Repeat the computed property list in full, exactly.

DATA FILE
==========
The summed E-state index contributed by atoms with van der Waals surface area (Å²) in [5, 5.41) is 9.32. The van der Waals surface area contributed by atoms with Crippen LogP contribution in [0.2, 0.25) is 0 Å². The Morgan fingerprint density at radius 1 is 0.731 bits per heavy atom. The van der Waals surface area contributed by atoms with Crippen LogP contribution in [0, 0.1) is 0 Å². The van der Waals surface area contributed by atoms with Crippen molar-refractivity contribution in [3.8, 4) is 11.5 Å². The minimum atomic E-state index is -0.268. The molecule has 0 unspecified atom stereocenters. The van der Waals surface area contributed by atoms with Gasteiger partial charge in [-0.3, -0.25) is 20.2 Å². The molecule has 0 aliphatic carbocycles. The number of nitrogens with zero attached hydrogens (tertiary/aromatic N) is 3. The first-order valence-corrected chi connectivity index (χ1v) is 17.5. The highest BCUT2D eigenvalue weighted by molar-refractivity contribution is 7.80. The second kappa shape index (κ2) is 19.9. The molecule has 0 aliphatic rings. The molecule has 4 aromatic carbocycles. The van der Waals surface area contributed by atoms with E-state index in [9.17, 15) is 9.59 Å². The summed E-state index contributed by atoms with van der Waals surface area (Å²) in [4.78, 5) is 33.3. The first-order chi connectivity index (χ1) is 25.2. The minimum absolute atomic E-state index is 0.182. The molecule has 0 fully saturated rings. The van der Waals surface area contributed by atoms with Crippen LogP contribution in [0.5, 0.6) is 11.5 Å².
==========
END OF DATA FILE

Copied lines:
The summed E-state index contributed by atoms with van der Waals surface area (Å²) in [5, 5.41) is 9.32. The van der Waals surface area contributed by atoms with Crippen LogP contribution in [0.2, 0.25) is 0 Å². The Morgan fingerprint density at radius 1 is 0.731 bits per heavy atom. The van der Waals surface area contributed by atoms with Crippen LogP contribution in [0, 0.1) is 0 Å². The van der Waals surface area contributed by atoms with Crippen molar-refractivity contribution in [3.8, 4) is 11.5 Å². The minimum atomic E-state index is -0.268. The molecule has 0 unspecified atom stereocenters. The van der Waals surface area contributed by atoms with Gasteiger partial charge in [-0.3, -0.25) is 20.2 Å². The molecule has 0 aliphatic carbocycles. The number of nitrogens with zero attached hydrogens (tertiary/aromatic N) is 3. The first-order valence-corrected chi connectivity index (χ1v) is 17.5. The highest BCUT2D eigenvalue weighted by molar-refractivity contribution is 7.80. The second kappa shape index (κ2) is 19.9. The molecule has 0 aliphatic rings. The molecule has 4 aromatic carbocycles. The van der Waals surface area contributed by atoms with E-state index in [9.17, 15) is 9.59 Å². The summed E-state index contributed by atoms with van der Waals surface area (Å²) in [4.78, 5) is 33.3. The first-order chi connectivity index (χ1) is 25.2. The minimum absolute atomic E-state index is 0.182. The molecule has 0 fully saturated rings. The van der Waals surface area contributed by atoms with Crippen LogP contribution in [0.5, 0.6) is 11.5 Å².